11 September 2023

The UC Capitals set their sights on sell-out home games in the upcoming WNBL season

| Tim Gavel
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Jade Melbourne of the UC Capitals. Photo: Capitals Facebook.

Women’s sport across Australia is riding a wave created by the Matilda’s World Cup success. Every code is reporting a flow-on with crowd numbers surging as people seemingly discover women’s sport for the first time.

While women’s sports teams in Canberra will no doubt benefit from the Matilda’s momentum, to a certain extent, the groundwork was created by the Capitals and Canberra United as stand-alone women’s sports teams in this city.

Carrie Graf: the Capitals have been trailblazers for two decades. Photo Credit: Vanessa Lam, University of Canberra

As Carrie Graf, the former UC Capitals Head Coach and now the UC Director of Sport, points out, the impact of the Capitals has existed in Canberra for 20 years.

On the back of nine WNBL titles, the UC Capitals have been the benchmark club in the league for many years. Because of this, it has developed a large loyal supporter base.

The devotion of that support was truly tested last season. The team won only two games from the 21 games played.

But that devotion was on full display earlier this year when the UC Capitals sold out their final home game, despite the team finishing on the bottom of the ladder.

But this is a meshed-on, loyal fan base. They are there regardless of the score.

UC Caps have developed a strong fan base over many years. Photo: File.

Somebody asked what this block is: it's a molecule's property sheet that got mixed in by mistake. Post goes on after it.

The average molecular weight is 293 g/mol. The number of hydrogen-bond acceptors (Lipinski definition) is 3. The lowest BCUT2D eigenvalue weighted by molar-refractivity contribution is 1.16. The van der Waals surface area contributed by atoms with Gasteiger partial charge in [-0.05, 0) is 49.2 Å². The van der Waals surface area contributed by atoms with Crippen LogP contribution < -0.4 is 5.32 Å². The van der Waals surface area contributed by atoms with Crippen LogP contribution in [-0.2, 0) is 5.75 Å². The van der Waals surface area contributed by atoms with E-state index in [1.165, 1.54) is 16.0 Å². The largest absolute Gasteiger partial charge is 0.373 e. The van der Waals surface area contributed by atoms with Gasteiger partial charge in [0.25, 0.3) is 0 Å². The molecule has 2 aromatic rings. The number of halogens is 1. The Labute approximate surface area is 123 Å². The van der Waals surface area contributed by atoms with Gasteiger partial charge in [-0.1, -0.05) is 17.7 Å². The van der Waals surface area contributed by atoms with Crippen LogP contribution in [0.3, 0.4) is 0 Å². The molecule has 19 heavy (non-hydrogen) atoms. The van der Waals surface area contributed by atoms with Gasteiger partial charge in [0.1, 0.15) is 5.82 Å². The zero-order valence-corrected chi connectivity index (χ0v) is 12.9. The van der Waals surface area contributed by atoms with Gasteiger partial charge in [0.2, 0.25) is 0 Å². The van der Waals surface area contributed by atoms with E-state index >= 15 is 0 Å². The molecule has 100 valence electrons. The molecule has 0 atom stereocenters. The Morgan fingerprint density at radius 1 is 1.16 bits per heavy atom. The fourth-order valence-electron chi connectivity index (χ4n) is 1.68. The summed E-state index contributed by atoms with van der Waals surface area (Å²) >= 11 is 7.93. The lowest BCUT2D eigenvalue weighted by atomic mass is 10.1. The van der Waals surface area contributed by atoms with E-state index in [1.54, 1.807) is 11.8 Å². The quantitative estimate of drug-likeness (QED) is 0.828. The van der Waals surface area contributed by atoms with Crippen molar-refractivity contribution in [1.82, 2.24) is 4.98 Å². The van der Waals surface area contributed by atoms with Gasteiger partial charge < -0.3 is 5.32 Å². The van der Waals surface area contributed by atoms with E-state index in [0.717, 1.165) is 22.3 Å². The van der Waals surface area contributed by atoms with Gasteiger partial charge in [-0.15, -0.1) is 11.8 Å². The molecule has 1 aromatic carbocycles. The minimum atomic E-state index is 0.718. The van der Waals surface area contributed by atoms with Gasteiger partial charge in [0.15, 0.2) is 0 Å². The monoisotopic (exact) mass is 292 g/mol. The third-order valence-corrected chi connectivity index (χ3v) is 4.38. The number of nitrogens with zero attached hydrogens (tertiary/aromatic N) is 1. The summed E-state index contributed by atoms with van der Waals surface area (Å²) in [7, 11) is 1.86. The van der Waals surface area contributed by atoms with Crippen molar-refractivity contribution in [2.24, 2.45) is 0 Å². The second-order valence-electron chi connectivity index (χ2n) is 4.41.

The large last home game turnout and the impact of the Matildas have given rise to optimism within the UC Capitals’ ranks. They believe they can sell out every home game in the upcoming season.

That optimism is well founded.

Within 24 hours of membership packages for the upcoming season going on sale, a record number had been sold.

UC Capitals general manager Lucille Bailie said the corporate support was also on the rise, and sponsors are lining up to be a part of the team.

The UC Capitals start their season against Adelaide on 5 November at the National Convention Centre. They finish the season against the Melbourne Boomers, also at the NCC, on 24 February.

There are two games through the season at the team’s spiritual home, Tuggeranong Stadium. The first of these games is against Melbourne on 15 December, and the second is against Bendigo on 15 February.

The awareness of the WNBL has never been greater and it’s set to expand into new territory this season with every game televised on ESPN and 9Now.

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I used to love going to the Capitals games. Then they started playing deafening loud music at every break in play. You couldn’t even talk to the people you came with. It was so unpleasant I stopped going and I doubt I’ll ever go back.

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